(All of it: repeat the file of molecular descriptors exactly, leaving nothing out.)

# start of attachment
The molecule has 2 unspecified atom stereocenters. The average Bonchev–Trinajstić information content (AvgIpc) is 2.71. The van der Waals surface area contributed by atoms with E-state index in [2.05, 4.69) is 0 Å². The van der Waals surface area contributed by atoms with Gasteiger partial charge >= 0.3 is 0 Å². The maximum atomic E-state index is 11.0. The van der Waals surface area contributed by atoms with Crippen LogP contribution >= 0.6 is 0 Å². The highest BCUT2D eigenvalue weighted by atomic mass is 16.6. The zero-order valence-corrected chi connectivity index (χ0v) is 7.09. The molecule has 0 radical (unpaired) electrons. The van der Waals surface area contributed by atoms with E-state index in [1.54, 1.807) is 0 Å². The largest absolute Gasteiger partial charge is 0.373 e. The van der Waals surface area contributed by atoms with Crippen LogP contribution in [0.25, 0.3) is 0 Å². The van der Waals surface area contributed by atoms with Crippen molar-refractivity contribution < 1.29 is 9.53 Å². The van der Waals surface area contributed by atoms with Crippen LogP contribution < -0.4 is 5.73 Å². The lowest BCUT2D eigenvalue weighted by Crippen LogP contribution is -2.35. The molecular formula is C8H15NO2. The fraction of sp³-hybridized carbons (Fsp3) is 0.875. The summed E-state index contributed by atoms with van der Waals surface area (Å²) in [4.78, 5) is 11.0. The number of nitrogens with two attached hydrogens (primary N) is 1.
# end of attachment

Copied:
The molecule has 2 unspecified atom stereocenters. The average Bonchev–Trinajstić information content (AvgIpc) is 2.71. The van der Waals surface area contributed by atoms with E-state index in [2.05, 4.69) is 0 Å². The van der Waals surface area contributed by atoms with Gasteiger partial charge >= 0.3 is 0 Å². The maximum atomic E-state index is 11.0. The van der Waals surface area contributed by atoms with Crippen LogP contribution >= 0.6 is 0 Å². The highest BCUT2D eigenvalue weighted by atomic mass is 16.6. The zero-order valence-corrected chi connectivity index (χ0v) is 7.09. The molecule has 0 radical (unpaired) electrons. The van der Waals surface area contributed by atoms with E-state index in [1.54, 1.807) is 0 Å². The largest absolute Gasteiger partial charge is 0.373 e. The van der Waals surface area contributed by atoms with Crippen LogP contribution in [0.25, 0.3) is 0 Å². The van der Waals surface area contributed by atoms with Crippen molar-refractivity contribution < 1.29 is 9.53 Å². The van der Waals surface area contributed by atoms with Crippen LogP contribution < -0.4 is 5.73 Å². The lowest BCUT2D eigenvalue weighted by Crippen LogP contribution is -2.35. The molecular formula is C8H15NO2. The fraction of sp³-hybridized carbons (Fsp3) is 0.875. The summed E-state index contributed by atoms with van der Waals surface area (Å²) in [4.78, 5) is 11.0. The number of nitrogens with two attached hydrogens (primary N) is 1.